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December 22, 2022
Make sure you’re using your QR codes the right way!
QR codes are handy tools for delivering information, but there are some ways to use and format your code so that it has the greatest impact and provides the most help to your customers. In fact, improper usage of a QR code can even make them virtually unscannable or useless.
Here are some best practices to make sure you get the best use possible.
Just because the technology is relatively simple doesn’t mean that the application is that easy!
There are many ways to can misuse your QR code. Whether it’s a flaw in how you visually design it, a bad choice for where you place it, or presenting data that isn’t well-optimized for your customers, there are so many little ways you can diminish the effectiveness of your QR code.
Here’s a quick list of self storage QR code best practices. If you’re curious about them, we’ll dive into more detail on each of them together down below.
That may be a long list, but a lot of them should be fairly obvious or easy to understand. If your self storage facility uses a QR code, you want to make sure you’re following QR code best practices to get the most out of it!
This is especially important if you’re using the QR code to help tenants perform important tasks, such as renting or paying.
This may seem like an obvious one, but it’s not rare to find a QR code that is blurry or pixelated. Make sure that your QR code is visually clear so that phones or QR readers can properly scan the code!
When it comes to colors, make sure that the colors you choose—including the colors bordering the code—have high contrast. It’s best to use just black and white for the code itself, but it is possible to use other colors so long as they contrast enough. A very light color on a white background, for example, doesn’t have a high enough contrast.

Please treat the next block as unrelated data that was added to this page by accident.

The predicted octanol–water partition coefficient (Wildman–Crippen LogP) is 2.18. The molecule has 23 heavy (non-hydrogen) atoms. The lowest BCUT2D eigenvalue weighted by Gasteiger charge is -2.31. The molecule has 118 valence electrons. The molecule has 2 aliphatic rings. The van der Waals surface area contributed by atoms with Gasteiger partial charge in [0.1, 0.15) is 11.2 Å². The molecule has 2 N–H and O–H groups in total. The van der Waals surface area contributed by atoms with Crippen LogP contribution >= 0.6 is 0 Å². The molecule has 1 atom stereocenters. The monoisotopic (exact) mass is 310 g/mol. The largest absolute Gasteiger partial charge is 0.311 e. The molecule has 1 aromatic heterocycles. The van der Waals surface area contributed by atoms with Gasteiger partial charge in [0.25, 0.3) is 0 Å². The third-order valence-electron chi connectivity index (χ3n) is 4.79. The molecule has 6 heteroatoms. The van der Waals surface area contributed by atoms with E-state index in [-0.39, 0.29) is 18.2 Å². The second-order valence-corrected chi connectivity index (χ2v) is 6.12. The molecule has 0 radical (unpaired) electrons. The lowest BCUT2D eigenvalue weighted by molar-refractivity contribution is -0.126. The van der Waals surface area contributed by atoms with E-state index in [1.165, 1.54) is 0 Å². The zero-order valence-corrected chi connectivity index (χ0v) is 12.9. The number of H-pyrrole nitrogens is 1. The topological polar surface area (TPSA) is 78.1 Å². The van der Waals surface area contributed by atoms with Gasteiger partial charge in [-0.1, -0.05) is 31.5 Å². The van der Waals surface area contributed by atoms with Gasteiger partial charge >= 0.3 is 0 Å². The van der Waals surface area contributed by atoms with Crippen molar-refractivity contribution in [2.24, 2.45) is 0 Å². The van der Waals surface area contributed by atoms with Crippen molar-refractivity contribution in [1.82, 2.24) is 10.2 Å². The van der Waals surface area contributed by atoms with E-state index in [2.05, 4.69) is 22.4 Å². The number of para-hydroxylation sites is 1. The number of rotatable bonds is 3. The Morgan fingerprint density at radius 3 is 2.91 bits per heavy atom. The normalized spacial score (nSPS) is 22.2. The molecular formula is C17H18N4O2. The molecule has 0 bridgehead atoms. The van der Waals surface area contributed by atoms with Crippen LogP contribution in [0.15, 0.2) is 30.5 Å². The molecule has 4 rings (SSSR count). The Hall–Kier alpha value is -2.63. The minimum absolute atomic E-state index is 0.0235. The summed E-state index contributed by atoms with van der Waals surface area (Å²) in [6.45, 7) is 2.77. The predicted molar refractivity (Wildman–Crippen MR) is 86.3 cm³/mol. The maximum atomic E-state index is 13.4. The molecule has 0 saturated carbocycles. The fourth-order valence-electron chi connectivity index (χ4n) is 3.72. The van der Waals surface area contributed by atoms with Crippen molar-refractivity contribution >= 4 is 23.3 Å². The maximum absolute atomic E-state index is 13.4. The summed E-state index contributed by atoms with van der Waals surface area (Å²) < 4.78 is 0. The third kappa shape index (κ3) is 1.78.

You should also NEVER invert the colors. The background should always be a light color, and the foreground should always be considerably darker.
Choosing the right size to display your self storage QR codes is important.
First of all, you want to make sure it is at least 2 cm by 2 cm. Any smaller than this, and QR readers will struggle to accurately read the code.
Beyond that, keep in mind the placement of the code versus where your intended audience will be standing. If they are up close to a wall and you place a giant QR code on it, the entire code won’t fit into their camera’s view. On the other hand, if they won’t be able to walk up close to the code then you don’t want to make it tiny or else their phones won’t be able to read it.
In general, try to apply a 10:1 distance-to-size ratio.
The truth is that, like many things in the digital world, QR codes can be used to trick unsuspecting consumers.
To help protect your customers and grant them greater peace of mind, consider adding your branding to your self storage QR codes. This way, your customers know that they’re scanning a trustworthy code.
What do static and dynamic mean when it comes to QR codes? Thankfully, like most things with QR codes, it’s relatively easy to understand!